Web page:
For some of us, it's at times an uphill battle with the bulge. Some blame it on lifestyle, others on physiology, while some become resigned to genetics. I suppose it's not only a concern with females going into a fluster when additional weight is gained, but males as well as we wake up one fine day, and discover that our six packs have merged into one singular blob. The choice is clear - do something about it - hitting the gym at least - or continue to indulge in our current lifestyle of choice. For me, the latter is quite evident.
It's easy to label Israeli movie A Matter of Size as just another "fat movie", where comedy comes naturally from the meanness in poking fun at another's huge waistline. A lot of comedies are guilty of this to the point that they become grossly offensive. This film thankfully shyed away from offending, though it still came with plenty of pot calling the kettle black, at times the characters themselves mirroring some of us, where we utter insensitive comments without a clue on the damage and hurt they will cause.
Written and directed by Sharon Maymon and Erez Tadmor, the duo had crafted an endearing tale about self-identity, and the challenge to always be comfortable with oneself in mind and body. It's easy to cheer someone on in doing what seems to be natural for us, but one heck of a mountain to climb for the other. For Herzl (Itzik Cohen), being part of a fitness club is sheer torture for his lack of results, and constant ridicule from the trainer, who thinks that it is in her arsenal to insult Herzl into becoming thin again.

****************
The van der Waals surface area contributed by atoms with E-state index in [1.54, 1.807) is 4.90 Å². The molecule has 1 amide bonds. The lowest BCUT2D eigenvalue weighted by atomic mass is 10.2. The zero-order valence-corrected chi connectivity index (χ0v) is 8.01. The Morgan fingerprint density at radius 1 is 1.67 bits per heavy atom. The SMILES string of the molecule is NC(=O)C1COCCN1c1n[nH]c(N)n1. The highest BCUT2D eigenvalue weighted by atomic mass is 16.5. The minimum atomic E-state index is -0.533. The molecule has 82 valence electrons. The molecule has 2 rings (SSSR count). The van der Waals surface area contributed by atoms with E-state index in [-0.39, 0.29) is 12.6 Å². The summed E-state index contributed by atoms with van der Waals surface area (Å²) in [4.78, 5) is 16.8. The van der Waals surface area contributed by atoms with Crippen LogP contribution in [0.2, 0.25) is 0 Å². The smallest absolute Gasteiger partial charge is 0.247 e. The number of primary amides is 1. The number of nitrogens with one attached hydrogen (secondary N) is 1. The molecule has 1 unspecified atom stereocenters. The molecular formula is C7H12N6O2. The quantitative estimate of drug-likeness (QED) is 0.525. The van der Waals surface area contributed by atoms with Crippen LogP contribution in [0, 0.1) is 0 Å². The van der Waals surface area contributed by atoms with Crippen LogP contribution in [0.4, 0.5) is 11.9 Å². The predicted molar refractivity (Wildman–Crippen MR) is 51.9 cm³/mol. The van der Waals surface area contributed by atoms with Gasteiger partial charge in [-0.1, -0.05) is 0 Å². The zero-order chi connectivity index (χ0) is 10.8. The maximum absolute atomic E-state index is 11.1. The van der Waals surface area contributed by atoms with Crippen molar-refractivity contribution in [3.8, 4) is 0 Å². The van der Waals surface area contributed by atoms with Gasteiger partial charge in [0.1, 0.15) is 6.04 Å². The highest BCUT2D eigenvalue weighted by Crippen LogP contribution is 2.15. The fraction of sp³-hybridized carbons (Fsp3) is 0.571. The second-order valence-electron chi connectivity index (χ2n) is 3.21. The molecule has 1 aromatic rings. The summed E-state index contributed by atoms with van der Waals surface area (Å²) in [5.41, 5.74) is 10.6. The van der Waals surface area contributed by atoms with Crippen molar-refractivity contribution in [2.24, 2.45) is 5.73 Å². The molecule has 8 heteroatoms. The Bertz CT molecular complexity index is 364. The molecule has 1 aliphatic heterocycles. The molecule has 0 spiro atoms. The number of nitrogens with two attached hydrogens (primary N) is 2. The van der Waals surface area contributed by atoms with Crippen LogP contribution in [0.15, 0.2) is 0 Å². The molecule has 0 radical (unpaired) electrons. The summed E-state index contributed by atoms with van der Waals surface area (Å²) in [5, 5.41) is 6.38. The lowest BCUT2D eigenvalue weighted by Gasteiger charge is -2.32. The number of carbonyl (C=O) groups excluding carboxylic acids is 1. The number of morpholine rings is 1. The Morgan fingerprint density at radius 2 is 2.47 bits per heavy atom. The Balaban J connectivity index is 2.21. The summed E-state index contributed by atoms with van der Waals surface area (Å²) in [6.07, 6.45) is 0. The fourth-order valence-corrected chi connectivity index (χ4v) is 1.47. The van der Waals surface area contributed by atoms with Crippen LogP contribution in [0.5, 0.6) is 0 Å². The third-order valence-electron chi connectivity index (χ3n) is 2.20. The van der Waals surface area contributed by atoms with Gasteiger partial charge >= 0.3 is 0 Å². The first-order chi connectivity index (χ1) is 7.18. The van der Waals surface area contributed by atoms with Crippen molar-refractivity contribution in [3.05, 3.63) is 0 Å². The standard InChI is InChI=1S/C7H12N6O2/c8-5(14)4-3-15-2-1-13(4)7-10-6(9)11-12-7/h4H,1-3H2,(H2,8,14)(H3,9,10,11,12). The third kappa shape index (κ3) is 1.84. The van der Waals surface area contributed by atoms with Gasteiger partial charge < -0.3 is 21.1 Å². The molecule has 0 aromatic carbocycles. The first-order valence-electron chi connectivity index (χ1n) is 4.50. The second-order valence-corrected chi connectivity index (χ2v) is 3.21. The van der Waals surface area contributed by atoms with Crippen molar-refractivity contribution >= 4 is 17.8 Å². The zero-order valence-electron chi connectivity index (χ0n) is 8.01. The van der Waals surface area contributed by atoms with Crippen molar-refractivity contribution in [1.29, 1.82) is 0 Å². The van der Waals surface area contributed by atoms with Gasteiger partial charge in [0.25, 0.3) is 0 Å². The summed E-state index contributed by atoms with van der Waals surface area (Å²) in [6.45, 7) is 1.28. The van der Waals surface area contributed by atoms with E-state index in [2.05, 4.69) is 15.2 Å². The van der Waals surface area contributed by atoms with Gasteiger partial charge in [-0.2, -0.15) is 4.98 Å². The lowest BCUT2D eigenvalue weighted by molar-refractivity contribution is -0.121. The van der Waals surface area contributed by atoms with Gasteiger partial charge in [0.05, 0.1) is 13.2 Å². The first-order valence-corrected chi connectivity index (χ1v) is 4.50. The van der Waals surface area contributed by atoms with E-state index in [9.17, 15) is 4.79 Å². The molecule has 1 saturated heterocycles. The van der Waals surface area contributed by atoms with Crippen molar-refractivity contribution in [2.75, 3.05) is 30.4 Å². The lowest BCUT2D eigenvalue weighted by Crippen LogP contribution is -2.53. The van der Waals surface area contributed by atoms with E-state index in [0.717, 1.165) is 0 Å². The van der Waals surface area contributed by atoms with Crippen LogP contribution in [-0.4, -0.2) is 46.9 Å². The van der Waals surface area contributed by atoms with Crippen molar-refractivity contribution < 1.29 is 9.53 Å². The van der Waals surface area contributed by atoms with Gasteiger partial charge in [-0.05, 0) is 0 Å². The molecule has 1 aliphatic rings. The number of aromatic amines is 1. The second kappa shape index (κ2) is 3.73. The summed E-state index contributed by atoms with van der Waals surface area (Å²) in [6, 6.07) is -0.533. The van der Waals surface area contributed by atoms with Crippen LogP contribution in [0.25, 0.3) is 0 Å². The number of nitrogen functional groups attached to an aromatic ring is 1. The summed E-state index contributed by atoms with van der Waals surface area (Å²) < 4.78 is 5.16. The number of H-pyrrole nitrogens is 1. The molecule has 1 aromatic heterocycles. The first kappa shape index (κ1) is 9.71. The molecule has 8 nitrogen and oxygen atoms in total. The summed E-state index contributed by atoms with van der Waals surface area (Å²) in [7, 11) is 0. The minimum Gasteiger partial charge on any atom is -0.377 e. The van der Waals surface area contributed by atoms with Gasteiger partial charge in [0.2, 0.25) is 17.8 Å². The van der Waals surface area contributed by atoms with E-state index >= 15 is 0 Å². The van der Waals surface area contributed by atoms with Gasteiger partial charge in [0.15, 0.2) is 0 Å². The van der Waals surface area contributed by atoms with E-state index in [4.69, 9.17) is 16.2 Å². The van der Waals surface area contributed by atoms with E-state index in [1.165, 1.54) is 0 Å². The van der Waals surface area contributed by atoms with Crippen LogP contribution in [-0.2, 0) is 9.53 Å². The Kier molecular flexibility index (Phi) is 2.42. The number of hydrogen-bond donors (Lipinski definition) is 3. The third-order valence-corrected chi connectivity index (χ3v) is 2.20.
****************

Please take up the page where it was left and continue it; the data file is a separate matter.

Facing discrimination everywhere, from home and to the workplace, he chances upon Sumo wrestling when he got a job washing dishes at a Japanese restaurant, and realizes that one can still gain respect and admiration despite being fat. He gathers a few close but skeptical friends who share his similarities in girth, and thus begin their journey into sumo training, but what they're about to gain is not just techniques in wrestling, but some important lessons about life itself, where it is always convenient to put the blame when things don't go right onto their physical exteriors, or someone else, yet always failing to look at what's lacking inside, and coming to terms with it.
There's a little bit of everything in the film, from comedy, to romance, friendship, relationship and the likes, that will keep you engaged throughout. Itzik Cohen is extremely charismatic as he chews up the screen with his presence, and I'm not referring to physical size here. The cast did an admirable job in bringing some realism into their sumo moves (their 3 months training paid off), and carried off their individual arcs convincingly, especially Itzik's counterpart Aharon (Dvir Benedek), who can shuffle between having the meanest mouth amongst the group, and arguably their greatest critic, with his mean streak and prepping the way of being the roadblock to Herzl's chance for success at a tournament.
Maymon and Tadmor steered clear of having the group's reluctant instructor Mr Kitano (Togo Igawa) as a caricature or a homage to Mr Miyagi with his wax-on-wax-off nonsense. Kitano doesn't spout fortune cookie words of wisdom, or has some trickery move up his sleeve to impart, and despite that tough man demeanour and violent back story, is also capable of an encouraging, funny line or two.
What I had enjoyed about the film is how it subtly reminds us to be who we are, and not look down upon ourselves just because we are different from the expected norm. In fact it is this uniqueness that we can harness to becoming something special, and so long as we are true to ourselves, success in some way will come, measured by a personal yardstick and not that which is imposed by society. I like this film, and it's highly recommended.
It's currently sold out for the festival given its great word of mouth from festivals and being nominated for every award in the Israeli equivalent of their Oscars, but fret not as this should soon be coming to a theatre near you as well.
15 out of 18 found this helpful